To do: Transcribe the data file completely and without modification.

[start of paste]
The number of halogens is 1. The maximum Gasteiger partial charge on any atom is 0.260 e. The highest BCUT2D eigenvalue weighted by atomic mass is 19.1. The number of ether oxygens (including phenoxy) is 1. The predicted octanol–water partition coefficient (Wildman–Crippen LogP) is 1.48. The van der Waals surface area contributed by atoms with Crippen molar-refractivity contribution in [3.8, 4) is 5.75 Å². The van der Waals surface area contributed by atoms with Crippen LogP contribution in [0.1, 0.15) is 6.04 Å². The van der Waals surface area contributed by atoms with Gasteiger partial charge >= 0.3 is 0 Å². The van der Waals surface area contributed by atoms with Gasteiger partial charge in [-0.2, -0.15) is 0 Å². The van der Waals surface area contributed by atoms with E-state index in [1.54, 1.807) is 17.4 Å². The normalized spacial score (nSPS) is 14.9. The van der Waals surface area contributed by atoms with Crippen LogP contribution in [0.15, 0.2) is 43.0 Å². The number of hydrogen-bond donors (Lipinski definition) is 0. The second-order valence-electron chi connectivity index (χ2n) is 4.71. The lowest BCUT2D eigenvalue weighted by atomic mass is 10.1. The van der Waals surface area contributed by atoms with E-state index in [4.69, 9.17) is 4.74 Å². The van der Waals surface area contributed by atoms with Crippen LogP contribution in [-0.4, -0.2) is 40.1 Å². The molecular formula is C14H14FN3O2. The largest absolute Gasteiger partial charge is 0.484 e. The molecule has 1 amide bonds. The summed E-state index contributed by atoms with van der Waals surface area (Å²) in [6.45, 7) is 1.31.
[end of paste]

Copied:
The number of halogens is 1. The maximum Gasteiger partial charge on any atom is 0.260 e. The highest BCUT2D eigenvalue weighted by atomic mass is 19.1. The number of ether oxygens (including phenoxy) is 1. The predicted octanol–water partition coefficient (Wildman–Crippen LogP) is 1.48. The van der Waals surface area contributed by atoms with Crippen molar-refractivity contribution in [3.8, 4) is 5.75 Å². The van der Waals surface area contributed by atoms with Crippen LogP contribution in [0.1, 0.15) is 6.04 Å². The van der Waals surface area contributed by atoms with Gasteiger partial charge >= 0.3 is 0 Å². The van der Waals surface area contributed by atoms with Gasteiger partial charge in [-0.2, -0.15) is 0 Å². The van der Waals surface area contributed by atoms with E-state index in [1.54, 1.807) is 17.4 Å². The normalized spacial score (nSPS) is 14.9. The van der Waals surface area contributed by atoms with Crippen LogP contribution in [0.15, 0.2) is 43.0 Å². The number of hydrogen-bond donors (Lipinski definition) is 0. The second-order valence-electron chi connectivity index (χ2n) is 4.71. The lowest BCUT2D eigenvalue weighted by atomic mass is 10.1. The van der Waals surface area contributed by atoms with E-state index in [4.69, 9.17) is 4.74 Å². The van der Waals surface area contributed by atoms with Crippen LogP contribution in [-0.4, -0.2) is 40.1 Å². The molecular formula is C14H14FN3O2. The largest absolute Gasteiger partial charge is 0.484 e. The molecule has 1 amide bonds. The summed E-state index contributed by atoms with van der Waals surface area (Å²) in [6.45, 7) is 1.31.